Question: What is the “keto flu,” and how can I prevent it?
Answer: The keto flu or low-carb flu occurs when transitioning from a higher-carb diet to a very-low-carb diet. Symptoms include headache, fatigue, and difficulty concentrating. You can prevent or greatly reduce symptoms of the keto flu by following the simple advice in our guide: The keto flu, other keto side effects, and how to cure them

Question: Will I be able to eat more carbs after I lose weight?
Answer: Perhaps, although you’ll probably need to keep your carb intake well below where it was before you started low carb.15 Many people find that they get the best results by eating about 20 grams of net carbs per day and can maintain their weight loss eating twice that much or more, but some prefer to remain close to 20 grams or so most of the time.16 This is something you can experiment with once you’re in maintenance. Net carbs are the portion of carbs that are digested and absorbed by your body. Learn more about net carbs

4. The bottom line

The science is clear and so is the way forward: low carb can be a safe and effective way to lose weight. And, here at Diet Doctor, you’ll have plenty of company along the way.

Although not everyone experiences major or rapid weight loss on low-carb, this way of eating will allow you to lose weight at your own pace, while enjoying delicious food with no need to go hungry.

At Diet Doctor, we want to support your weight loss journey in any way we can. We’ve created hundreds of low-carb recipes, meal plans, guides, and other tools to help you along the way and available whenever you need them.

Here’s to losing weight on low carb in a healthy, sustainable way!

/ Franziska Spritzler, RD

Interested in more?

In addition to our 14-day keto meal plan, we have several other meal plans available with Diet Doctor Plus, our membership program, including:

Keto: 15 minutes or less

Like our first quick and easy meal plan, this week’s meal plan is perfect if you want to eat keto with hardly any cooking.

These delicious meals are amazingly fast to make (15 minutes or less, some just 5 minutes), very low in carbs, below 20 grams per day, and they’ll keep you satiated for a long time.

Full meal plan →


Low carb: Budget-friendly #1

This week’s meal plan really has it all! It’s fresh, varied, filling and also affordable. It will help you stay below 25 grams of carbs as well.

Full meal plan →


Keto: 5 ingredients or less

This week’s meal plan offers easy-to-make dishes with 5 ingredients or less. Perfect for a busy week when you want to enjoy good and healthy food without spending too much time cooking. You’ll enjoy a variety of keto meals, all very low in carbs. This week you’ll stay around 10 grams of carbs per day.

Full meal plan →


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  1. Eggs are extremely nutritious. Although they’re high in cholesterol, eating them doesn’t seem to raise cholesterol levels much in most people. In fact, eating eggs may reduce cardiovascular risk by improving the ratio of HDL to LDL cholesterol:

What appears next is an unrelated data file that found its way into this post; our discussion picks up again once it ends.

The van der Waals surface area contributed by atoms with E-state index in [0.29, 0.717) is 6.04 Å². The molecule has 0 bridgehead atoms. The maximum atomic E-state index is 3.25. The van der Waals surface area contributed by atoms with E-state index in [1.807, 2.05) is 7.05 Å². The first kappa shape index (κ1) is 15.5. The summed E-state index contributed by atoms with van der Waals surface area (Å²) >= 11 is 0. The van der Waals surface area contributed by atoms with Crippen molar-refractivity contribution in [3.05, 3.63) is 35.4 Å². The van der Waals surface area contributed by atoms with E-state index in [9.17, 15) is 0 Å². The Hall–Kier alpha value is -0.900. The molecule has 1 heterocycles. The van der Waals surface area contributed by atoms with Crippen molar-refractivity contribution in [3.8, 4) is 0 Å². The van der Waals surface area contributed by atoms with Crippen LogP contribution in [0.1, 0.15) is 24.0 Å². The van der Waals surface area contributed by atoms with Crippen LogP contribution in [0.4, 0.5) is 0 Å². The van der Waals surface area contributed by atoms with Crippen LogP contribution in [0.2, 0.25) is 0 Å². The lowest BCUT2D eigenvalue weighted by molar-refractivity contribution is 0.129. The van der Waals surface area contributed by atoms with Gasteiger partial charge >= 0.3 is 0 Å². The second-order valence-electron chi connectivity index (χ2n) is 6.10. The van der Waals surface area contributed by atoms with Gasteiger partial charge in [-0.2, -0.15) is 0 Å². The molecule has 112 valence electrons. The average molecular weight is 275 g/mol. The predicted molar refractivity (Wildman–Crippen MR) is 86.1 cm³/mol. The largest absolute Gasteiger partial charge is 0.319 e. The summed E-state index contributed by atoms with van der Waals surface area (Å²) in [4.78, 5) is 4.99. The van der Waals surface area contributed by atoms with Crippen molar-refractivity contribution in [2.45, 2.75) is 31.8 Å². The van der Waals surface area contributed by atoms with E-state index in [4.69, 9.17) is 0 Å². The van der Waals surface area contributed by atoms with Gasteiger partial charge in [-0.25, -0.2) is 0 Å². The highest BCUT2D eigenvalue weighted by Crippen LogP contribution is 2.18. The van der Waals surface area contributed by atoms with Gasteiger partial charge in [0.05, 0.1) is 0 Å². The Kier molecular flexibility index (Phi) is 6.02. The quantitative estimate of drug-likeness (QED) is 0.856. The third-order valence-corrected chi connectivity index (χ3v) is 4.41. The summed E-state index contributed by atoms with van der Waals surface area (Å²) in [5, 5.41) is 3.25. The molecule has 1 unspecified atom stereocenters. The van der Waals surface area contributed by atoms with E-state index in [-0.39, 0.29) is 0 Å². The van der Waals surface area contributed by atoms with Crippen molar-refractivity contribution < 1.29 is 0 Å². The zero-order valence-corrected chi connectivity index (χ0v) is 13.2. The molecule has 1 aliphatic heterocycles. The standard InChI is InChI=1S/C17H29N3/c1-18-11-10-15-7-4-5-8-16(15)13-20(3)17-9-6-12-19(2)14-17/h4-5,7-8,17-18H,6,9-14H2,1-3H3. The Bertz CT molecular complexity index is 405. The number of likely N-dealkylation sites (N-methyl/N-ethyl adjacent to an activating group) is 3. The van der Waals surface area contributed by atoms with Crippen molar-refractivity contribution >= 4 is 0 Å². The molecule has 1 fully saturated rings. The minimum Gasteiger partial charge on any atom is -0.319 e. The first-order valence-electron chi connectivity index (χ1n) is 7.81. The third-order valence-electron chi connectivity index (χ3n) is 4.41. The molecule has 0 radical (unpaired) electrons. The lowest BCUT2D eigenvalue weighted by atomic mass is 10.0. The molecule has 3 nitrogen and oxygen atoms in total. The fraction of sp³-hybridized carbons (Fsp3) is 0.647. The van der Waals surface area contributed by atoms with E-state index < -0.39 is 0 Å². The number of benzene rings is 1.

Current Opinion in Clinical Nutrition and Metabolic Care 2006: Dietary cholesterol provided by eggs and plasma lipoproteins in healthy populations [overview article; ungraded]

  2. This satisfying, high-quality source of protein and other nutrients has been unfairly demonized for increasing the risk of heart disease, cancer, and other diseases, based on very weak scientific evidence:

    Guide to red meat: is it healthy?

  3. Cheese, butter, cream, and other foods high in saturated fat can be enjoyed without fear. Although there’s still disagreement among some experts, several large systematic reviews of clinical trials have found no evidence that saturated fat increases risk of heart disease, early death, or other health issues:

    Nutrition Journal 2017: The effect of replacing saturated fat with mostly n-6 polyunsaturated fat on coronary heart disease; a meta-analysis of randomized controlled trials [strong evidence]

  4. Protein helps you feel full and satisfied:

    Physiology & Behavior 2008: Protein-induced satiety: effects and mechanisms of different proteins [overview article; ungraded]

  5. Although the issue remains somewhat controversial, several recent systematic reviews of randomized controlled trials and large observational studies have failed to show a connection between eating saturated fat and increased heart disease risk:

    Open Heart 2016: Evidence from randomised controlled trials does not support current dietary fat guidelines: a systematic review and meta-analysis [strong evidence]

    Nutrition Journal 2017: The effect of replacing saturated fat with mostly n-6 polyunsaturated fat on coronary heart disease: a meta-analyses of randomised controlled trials [strong evidence]

    Learn more:
    A user guide to saturated fat

  6. Critical Reviews in Food Science and Nutrition 2018: Effect of nuts on energy intake, hunger, and fullness; a systematic review and meta-analysis of randomized clinical trials [strong evidence]

  7. Eating less often may be more beneficial when it comes to weight loss and metabolic health:

    Diabetalogia 2014: Eating two larger meals a day (breakfast and lunch) is more effective than six smaller meals in a reduced-energy regimen for patients with type 2 diabetes: a randomised crossover study [moderate evidence]

    PloS One 2012: Effects of meal frequency on metabolic profiles and substrate partitioning in lean healthy males [randomized trial; moderate evidence]

  8. Maltitol, the most common sugar alcohol in low-carb chocolate and bars, is partially absorbed by your body and can your raise blood sugar and insulin levels:

    Nutrition Research Reviews 2003: Health potential of polyols as sugar replacers, with emphasis on low glycaemic properties [overview article; ungraded]

  9. This is mainly based on clinical experience [weak evidence]

  10. This is mainly based on clinical experience [weak evidence]

  11. As an example of the large individual variation, here are self-reported results from our two-week keto challenge:

    How much weight do people lose on low carb?

  12. This is mainly based on clinical experience. [weak evidence]

  13. Based on clinical experience, people tend to regain weight when they go back to eating high carb [weak evidence]

  14. This is mainly based on clinical experience. [weak evidence]